This week we tried a new communication method within our team. Well, it isn’t technically a new communication method – phone texting. But it was how we used it that was new to us.
You see, every Monday morning the Directors of CDCS get together with our admin team and catch up over Zoom, reviewing projects and team movements. It’s invaluable for getting our week off to the right start – Donna and I know exactly what is going on and when, and we can prioritise what we need to focus on for the week.
The only problem with a team that is scattered around the country, sometimes team members can find themselves outside of the loop.
Communication is key to a well-run organisation of any size so we knew we needed to do something about our problem. But how do you keep everyone informed without setting up more meetings (who wants to attend yet another meeting!) or spending time writing an email that clogs up our inboxes?
That’s when someone had the bright idea of recording a short message on a mobile phone that summarised the key points for the week, highlighting who was out in the field, upcoming work, new industry issues we want the team to be aware of, and administration tasks that need to be completed by individual team members. There is also the odd happy birthday or get well message in there as well.
This less-than-three-minute voice message was texted out to the team – and they loved it.
It was short, to the point and informative and best of all, it didn’t waste anyone’s time or clog up their inbox (if your inbox is anything like mine, you’re probably thinking of how to utilise this to save yourself some time and space!).
This exercise got me thinking about communication. It’s something that Donna stated as one of her key areas of interest – although to me she’s pretty good at this already. But we both realise that good communication is what makes the organisations we work with shine. Conversely, where communication is poorly managed or almost non-existent within an organisation, we know that there is likely to be trouble.
We have covered communication with external stakeholders, your clients and their families or other agencies, but we can’t forget our most important asset: the care team. I know from talking with some staff on the ground that they feel like mushrooms, kept in a darkened room in that cone of silence.
We need to recognise that a well-informed team is better equipped to provide quality care.
Just think about some of the things that would help your team, things that could be communicated to them in a timely manner.
- Expectations of their supervisor – don’t make them guess
- Changes in a client or resident’s health or behaviours, including incidents that they should be aware of
- New practices or interventions that impact on a client or clients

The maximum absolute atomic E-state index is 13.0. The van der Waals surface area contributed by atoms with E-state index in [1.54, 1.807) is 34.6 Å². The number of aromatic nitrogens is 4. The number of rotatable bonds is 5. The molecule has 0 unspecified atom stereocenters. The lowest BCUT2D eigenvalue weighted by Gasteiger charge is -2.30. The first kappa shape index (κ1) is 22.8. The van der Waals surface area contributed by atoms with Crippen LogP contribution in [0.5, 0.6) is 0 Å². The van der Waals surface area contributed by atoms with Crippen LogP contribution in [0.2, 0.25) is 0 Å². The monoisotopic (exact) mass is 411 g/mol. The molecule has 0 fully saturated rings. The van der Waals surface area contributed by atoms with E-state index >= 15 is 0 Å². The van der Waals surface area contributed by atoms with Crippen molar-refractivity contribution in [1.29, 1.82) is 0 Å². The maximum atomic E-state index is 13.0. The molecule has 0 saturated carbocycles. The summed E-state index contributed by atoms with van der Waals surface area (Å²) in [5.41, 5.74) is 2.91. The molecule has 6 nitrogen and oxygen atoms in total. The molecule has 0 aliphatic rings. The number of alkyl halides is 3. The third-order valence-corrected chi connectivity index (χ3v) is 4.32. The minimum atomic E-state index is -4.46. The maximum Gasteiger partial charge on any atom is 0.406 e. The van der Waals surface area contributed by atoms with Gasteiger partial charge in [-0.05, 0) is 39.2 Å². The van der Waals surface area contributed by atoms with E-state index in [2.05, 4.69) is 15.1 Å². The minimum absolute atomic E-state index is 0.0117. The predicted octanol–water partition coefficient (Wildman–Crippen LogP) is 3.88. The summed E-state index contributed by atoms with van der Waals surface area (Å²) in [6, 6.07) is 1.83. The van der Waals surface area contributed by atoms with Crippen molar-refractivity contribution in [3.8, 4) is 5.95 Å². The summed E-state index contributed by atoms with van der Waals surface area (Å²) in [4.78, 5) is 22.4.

- New equipment and times for training where relevant
- Key visitors to the centre or facility
- Industry reforms that will impact them
- Issues at the centre that can impact on their ability to do their job
- Relevant HR issues
- Anticipated leave or absences of the management team that might leave them feeling unsupported and how this is going to be managed
Some of these examples can be covered in staff handovers or in team meetings, others could be put in memos and left on the staff room table, but have a think about whether this is the most effective way of communicating with the team. How many people read papers left on the table? How often are people bombarded with emails or overloaded noticeboards?
If you want to get their attention perhaps try something different.
- Could you send out a short group text message comprised of simple dot points either directly or via your HR system if it is capable of this?
- What about copying what we have done, recording a short voice message and texting it out?
- Perhaps you’re comfortable creating a quick informative video and uploading it to a closed Facebook group that is accessible just to your team.
- And of course you could also consider running a Facebook live with your team, they can still watch it later if they can’t make the livestream.
Whatever you decide to do, before hitting the record button or compiling the message, take a couple of minutes to consider what information is important to convey to your team, distil the key points down, don’t waffle and speak clearly if you decide to go down the recording route.
Remember to open with a greeting and let people know what this message is about right upfront. If sending a voice message, you can simply add a short accompanying text message that states ‘this week’s news’ or something similar.
If you and your team are time-poor and concerned about how to get key information shared across the team with the least amount of effort and the most impact, as the famous leader Gandhi once said, “be the change you wish to see in the world”. Try something different or at least a new angle on what you are doing to see if it has a better outcome!